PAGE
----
3 part question on Eggs

by 5852 · July 20, 2014 at 05:27 AM

I've decided I want to try to include more eggs in my diet. The reason I don't eat them as much as I want, is because I have yet to find a local source of pasture eggs. On to the questions.

1) Anyone in San Diego know of a supplier of local pasture eggs? Or know of a relatively close farm that would ship?

2) Has anyone tried, and or have any positive / negative feelings towards to "cocofeed" eggs from tropical traditions? http://www.grassfedtraditions.com/organic_soy_free_eggs.htm

I have yet to order due to price, I cannot decide if it's worth it.

3) Am I overthinking this too much? I have tended to avoid due the the local eggs I have access to being on soy / grain diet. All my meats are pasture fed, so I find a hard time eating eggs that are not.

Thank you for any info

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8 Replies

2088 · January 13, 2011 at 07:28 PM

Cage-free is not pastured. All cage-free means is that the chickens are in a giant barn with artificial lighting that may or may not have a little doggie door where they can, in theory, go outside. There's no guarantee they aren't still crowded together to some degree.

250 · January 13, 2011 at 06:43 PM


I can't help with #1 or #2, but will share my thoughts about eggs/soy vs. alternatives. I keep about 40 layers to provide eggs for my family and a few friends (we get about 15-20 dozen eggs per week).

In most cases, if you purchase commerical feed that is soy-free, the primary protein that is used is fish meal. Personally, I believe that the eggs pick up some of this taste. What I have done is to use a custom blended feed that does include soy; however it is cracked, roasted soy vs. soy meal which has undergone a tremendous amount of processing and is more of a by-product. This whole grain soy is combined with 4-5 other seeds to provide more of a complete diet. While soy isn't ideal, I think the chickens are extremely well designed to process seeds for their diet.

However, my chickens probably get about 30% of their diet from bugs and grass, being that they are kept completely on pasture. We also feed our hens table scraps when appropriate. So with this setup, the hens end up not relying too much on soy.

To find good quality local eggs, you could check with a San Diego Weston A. Price chapter.

12108 · January 13, 2011 at 06:40 PM

I usually buy Target's certified organic eggs that are labeled cage free/free range - around $3.75/doz. (Oh, how I wish there were a Trader Joe's nearer to us!) This is the cheapest/best quality manageable for my family of four and our budget.

Occasionally I will also pick up 2 dozen organic eggs at Sam's Club for ~$6.50/$7.

Eggs are a staple for us due to their convenience, so I try to source organic at least, but still within budgetary constraints.

544 · January 13, 2011 at 06:34 PM

I like the "Cage Free" eggs from Trader Joe's (the white ones, $2.49/dozen). They are no-hormone, no-antibiotic, and the yolks are noticeably more vibrant than supermarket eggs. If I had unlimited funds I would go for the $5/dozen pastured eggs from the farmer's market, but the Trader Joe's eggs are a good compromise for me (my family of 5 goes through several dozen each week).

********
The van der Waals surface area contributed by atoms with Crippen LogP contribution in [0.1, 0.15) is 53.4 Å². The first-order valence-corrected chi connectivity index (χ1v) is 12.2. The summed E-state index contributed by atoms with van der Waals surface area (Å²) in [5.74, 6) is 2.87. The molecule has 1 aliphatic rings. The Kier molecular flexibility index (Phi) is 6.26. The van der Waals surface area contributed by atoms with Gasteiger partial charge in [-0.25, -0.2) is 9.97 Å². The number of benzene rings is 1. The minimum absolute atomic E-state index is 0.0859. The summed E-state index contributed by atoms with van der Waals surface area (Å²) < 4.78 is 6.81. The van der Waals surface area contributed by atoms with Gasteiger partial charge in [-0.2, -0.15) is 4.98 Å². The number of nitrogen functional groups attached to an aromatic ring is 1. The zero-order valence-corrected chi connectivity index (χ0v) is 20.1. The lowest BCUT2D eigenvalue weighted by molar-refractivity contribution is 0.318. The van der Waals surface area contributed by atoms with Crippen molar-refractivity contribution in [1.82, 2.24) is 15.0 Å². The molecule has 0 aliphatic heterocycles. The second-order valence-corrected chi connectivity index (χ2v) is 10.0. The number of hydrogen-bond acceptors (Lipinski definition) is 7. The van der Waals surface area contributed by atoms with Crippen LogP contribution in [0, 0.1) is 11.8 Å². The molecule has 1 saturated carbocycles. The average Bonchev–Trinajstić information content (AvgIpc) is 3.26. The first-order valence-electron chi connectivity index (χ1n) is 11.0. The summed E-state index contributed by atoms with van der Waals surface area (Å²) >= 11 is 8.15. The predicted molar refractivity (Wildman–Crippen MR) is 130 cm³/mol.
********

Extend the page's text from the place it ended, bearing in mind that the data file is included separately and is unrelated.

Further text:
Medium avatar
0 · July 20, 2014 at 05:27 AM

Every Thursday from 2-6pm is the Linda Vista Farmer's Market. There is a man there who sells free-range eggs for $4.50 per dozen, and sometimes he actually has photos up of his chickens running around in the grass.

I've bought them before - you get a lot of twin yolks in these eggs! If you're willing to pay the price, they're fantastic eggs.

0 · July 19, 2014 at 11:14 PM

I buy Tropical Traditions cocofeed eggs and LOVE them. The eggshells are incredibly thick, the yolks are bright colored, and they taste great. They are shipped in a ton of cardboard; out of 48 eggs, I only had one with a little dent in the side (not completely cracked open). I eat 2 eggs a day so it's crucial they're high quality. I know they're expensive, but probably not as expensive as meat? I just think in today's crazy food environment, paying more for higher quality food is worth it. I prefer to pay more for food and less for doctors!

18236 · March 11, 2011 at 10:53 PM


1) I asked the same exact question a while back and didn't get a real solid response...


Seems that the San Diego area is in great need of a reliable source of pastured eggs other than Vital Farms at Whole Foods, which is shipped in from Texas.

2) Maybe we should go in on buying in bulk from Tropical Traditions to get a better deal. I wouldn't wanna get more than 2 weeks worth at a time, which would be about 6 dozen for me. I have been eyeballin them eggs for a while too, but that price with the shipping is a real poker. As I type this though, they are 40% off right now, fwiw.

3) I would not avoid eggs. Go with organic free roaming eggs over no eggs at all.

Bonus comment: As others have said, if you are burning the eggs, you are using too high of heat. Also, I find it nearly impossible to burn if you use a spoon of ghee or coconut oil. Either of those make the eggs taste amazing too!

Medium avatar
39204 · January 13, 2011 at 06:58 PM

I buy pastured eggs when they're in season (Oregon, you should be able to get them pretty much all year) and organic omega-3 eggs for the rest of the year. I figure the omega-3s from flax balance out the 6 from the rest of their diet. I don't think the phytoestrogens make it into the eggs.

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